A new research project, announced today, will develop pathways to achieve sustainable development within a safe and just operating space of a stable planet.
The International Institute for Applied Systems Analysis (IIASA), the Stockholm Resilience Center at Stockholm University, the Earth Institute at Columbia University, the Sustainable Development Solutions Network (SDSN), and the Alpbach-Laxenburg Group announced the launch of a new initiative to develop integrated pathways for achieving sustainable development and attain the Sustainable Development Goals, to be agreed by member states of the United Nations in September 2015.
“The World in 2050” project brings together leading modelling teams to perform an integrated assessment that addresses the full spectrum of sustainable development challenges. Together the participating organizations will establish how the integrated set of goals can be met and compare these sustainable development pathways with a business-as-usual scenario.
This new project was launched as the world gears up for three pivotal summits that will set an international framework for sustainable development: In July, the Financing for Development conference in Addis Ababa will adopt a global development financing framework. In September, the world’s largest gathering of heads of states will convene in New York to adopt new Sustainable Development Goals to be achieved by 2030. And in December, world leaders intend to secure a new climate agreement at the UN climate change conference in Paris.
But after the agreements are made, many questions will remain about how to achieve the new goals. In particular, gaps remain in our understanding of how deep transformations—for example in health, education, agriculture and food security, energy, ecosystem management, population, urban development, and access to basic infrastructure–can be pursued at the required scale, pace, and integration. The necessary investments need to be compared with the costs are of inaction, and we must understand better how to identify trade-offs and exploit the synergies of tackling multiple goals simultaneously. Decision makers also need to better understand how a transformation towards sustainable development will affect prospects in every major region of the world, since such a transformation would not be sustainable if one or more major regions were to suffer major hardship.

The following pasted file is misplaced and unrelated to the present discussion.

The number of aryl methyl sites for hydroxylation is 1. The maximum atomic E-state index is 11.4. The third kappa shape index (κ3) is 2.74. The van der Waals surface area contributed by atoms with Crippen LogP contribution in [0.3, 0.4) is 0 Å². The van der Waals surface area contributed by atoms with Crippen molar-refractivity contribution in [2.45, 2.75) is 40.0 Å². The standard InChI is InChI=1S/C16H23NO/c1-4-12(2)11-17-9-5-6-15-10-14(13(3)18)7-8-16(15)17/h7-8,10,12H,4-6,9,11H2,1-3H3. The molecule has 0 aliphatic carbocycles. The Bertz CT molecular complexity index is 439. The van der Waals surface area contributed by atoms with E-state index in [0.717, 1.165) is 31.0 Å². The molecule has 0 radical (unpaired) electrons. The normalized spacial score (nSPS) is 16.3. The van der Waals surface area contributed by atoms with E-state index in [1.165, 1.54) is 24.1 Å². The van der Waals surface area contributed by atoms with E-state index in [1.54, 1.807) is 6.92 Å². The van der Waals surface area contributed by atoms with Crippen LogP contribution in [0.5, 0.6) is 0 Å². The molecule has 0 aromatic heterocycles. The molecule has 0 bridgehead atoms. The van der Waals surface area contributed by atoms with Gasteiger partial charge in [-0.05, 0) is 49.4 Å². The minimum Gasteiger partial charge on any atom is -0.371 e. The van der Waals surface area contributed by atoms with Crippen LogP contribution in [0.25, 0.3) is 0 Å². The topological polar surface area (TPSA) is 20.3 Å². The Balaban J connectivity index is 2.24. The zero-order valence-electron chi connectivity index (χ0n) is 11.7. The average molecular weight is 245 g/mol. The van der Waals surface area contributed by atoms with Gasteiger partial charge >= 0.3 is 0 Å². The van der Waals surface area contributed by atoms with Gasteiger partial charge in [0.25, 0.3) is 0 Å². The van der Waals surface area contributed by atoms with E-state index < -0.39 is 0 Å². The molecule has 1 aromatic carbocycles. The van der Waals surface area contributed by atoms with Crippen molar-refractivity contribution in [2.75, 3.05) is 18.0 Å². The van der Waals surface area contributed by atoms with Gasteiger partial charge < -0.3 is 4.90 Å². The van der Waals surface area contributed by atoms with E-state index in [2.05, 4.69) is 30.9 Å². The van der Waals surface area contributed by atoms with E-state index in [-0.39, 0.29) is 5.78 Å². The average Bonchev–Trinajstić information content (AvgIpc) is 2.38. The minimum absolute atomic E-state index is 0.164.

The World in 2050 project was launched with a two-day workshop at IIASA in Austria to consolidate the state of knowledge on these difficult questions, with modeling teams from around the world , including international organizations such as the International Monetary Fund, the Organisation for Economic Co-operation and Development, and the International Energy Agency.
The workshop confirmed that outstanding long-term forecasting tools are available across a broad spectrum of sustainable development challenges, but they have yet to be combined into an integrated approach to understanding how the Sustainable Development Goals can be achieved in every major region. This is the gap that will be filled by the World in 2050 project, which is jointly led by IIASA Director General & CEO Professor Dr Pavel Kabat; Stockholm Resilience Centre Director Professor Johan Rockström, and Professor Jeffrey Sachs, Director of Earth Institute at Columbia University.
“Sustainable development calls for robust economic development and a long-term convergence in living standards between rich and poor countries in ways that are socially equitable and respect planetary boundaries,” said Sachs at the launch. “This project will establish how these objectives can be achieved in an integrated manner in every major region of the world.”
Rockström said, “The novelty of the World in 2050 project is both the integration, exploring the feasibility, tradeoffs and synergies of the deep transformations; and the approach of starting from our goal of a future where humanity thrives on a stable resilient planet, and back casting from this point to find different pathways to meet this goal.”
By examining potential co-benefits and interactions between the Sustainable Development Goals, the study will provide policymakers with information to make better decisions.
“Science will be a real partner to policy in this project, not just as a prelude to policy development or a support for decision making, but along the whole chain of policy implementation,” said Kabat. “At a time when the world needs to consolidate financial resources to meet huge interconnected challenges, this groundbreaking project will work with policymakers to identify and implement the most cost-effective decisions to achieve sustainable development and safeguard our planet for generations to come.”